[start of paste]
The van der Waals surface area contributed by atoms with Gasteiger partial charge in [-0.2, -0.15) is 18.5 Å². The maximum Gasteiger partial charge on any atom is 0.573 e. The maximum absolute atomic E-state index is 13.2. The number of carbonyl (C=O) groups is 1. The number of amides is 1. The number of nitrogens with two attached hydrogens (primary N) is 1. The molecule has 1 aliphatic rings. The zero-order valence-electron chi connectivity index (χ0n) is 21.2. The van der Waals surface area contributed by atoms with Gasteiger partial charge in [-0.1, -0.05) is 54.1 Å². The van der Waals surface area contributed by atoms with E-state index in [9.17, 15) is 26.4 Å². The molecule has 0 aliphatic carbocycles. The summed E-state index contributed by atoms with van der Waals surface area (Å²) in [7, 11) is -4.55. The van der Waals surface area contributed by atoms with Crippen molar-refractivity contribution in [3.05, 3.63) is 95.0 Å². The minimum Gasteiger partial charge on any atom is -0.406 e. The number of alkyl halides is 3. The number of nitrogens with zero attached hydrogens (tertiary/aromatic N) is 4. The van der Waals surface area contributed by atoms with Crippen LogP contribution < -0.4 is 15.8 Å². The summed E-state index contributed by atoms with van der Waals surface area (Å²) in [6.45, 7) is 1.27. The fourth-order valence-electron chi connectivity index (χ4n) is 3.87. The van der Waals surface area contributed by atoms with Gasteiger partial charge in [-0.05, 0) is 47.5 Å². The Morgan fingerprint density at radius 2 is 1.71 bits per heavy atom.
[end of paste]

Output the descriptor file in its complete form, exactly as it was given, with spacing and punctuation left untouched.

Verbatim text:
The van der Waals surface area contributed by atoms with Gasteiger partial charge in [-0.2, -0.15) is 18.5 Å². The maximum Gasteiger partial charge on any atom is 0.573 e. The maximum absolute atomic E-state index is 13.2. The number of carbonyl (C=O) groups is 1. The number of amides is 1. The number of nitrogens with two attached hydrogens (primary N) is 1. The molecule has 1 aliphatic rings. The zero-order valence-electron chi connectivity index (χ0n) is 21.2. The van der Waals surface area contributed by atoms with Gasteiger partial charge in [-0.1, -0.05) is 54.1 Å². The van der Waals surface area contributed by atoms with E-state index in [9.17, 15) is 26.4 Å². The molecule has 0 aliphatic carbocycles. The summed E-state index contributed by atoms with van der Waals surface area (Å²) in [7, 11) is -4.55. The van der Waals surface area contributed by atoms with Crippen molar-refractivity contribution in [3.05, 3.63) is 95.0 Å². The minimum Gasteiger partial charge on any atom is -0.406 e. The number of alkyl halides is 3. The number of nitrogens with zero attached hydrogens (tertiary/aromatic N) is 4. The van der Waals surface area contributed by atoms with Crippen LogP contribution < -0.4 is 15.8 Å². The summed E-state index contributed by atoms with van der Waals surface area (Å²) in [6.45, 7) is 1.27. The fourth-order valence-electron chi connectivity index (χ4n) is 3.87. The van der Waals surface area contributed by atoms with Gasteiger partial charge in [-0.05, 0) is 47.5 Å². The Morgan fingerprint density at radius 2 is 1.71 bits per heavy atom.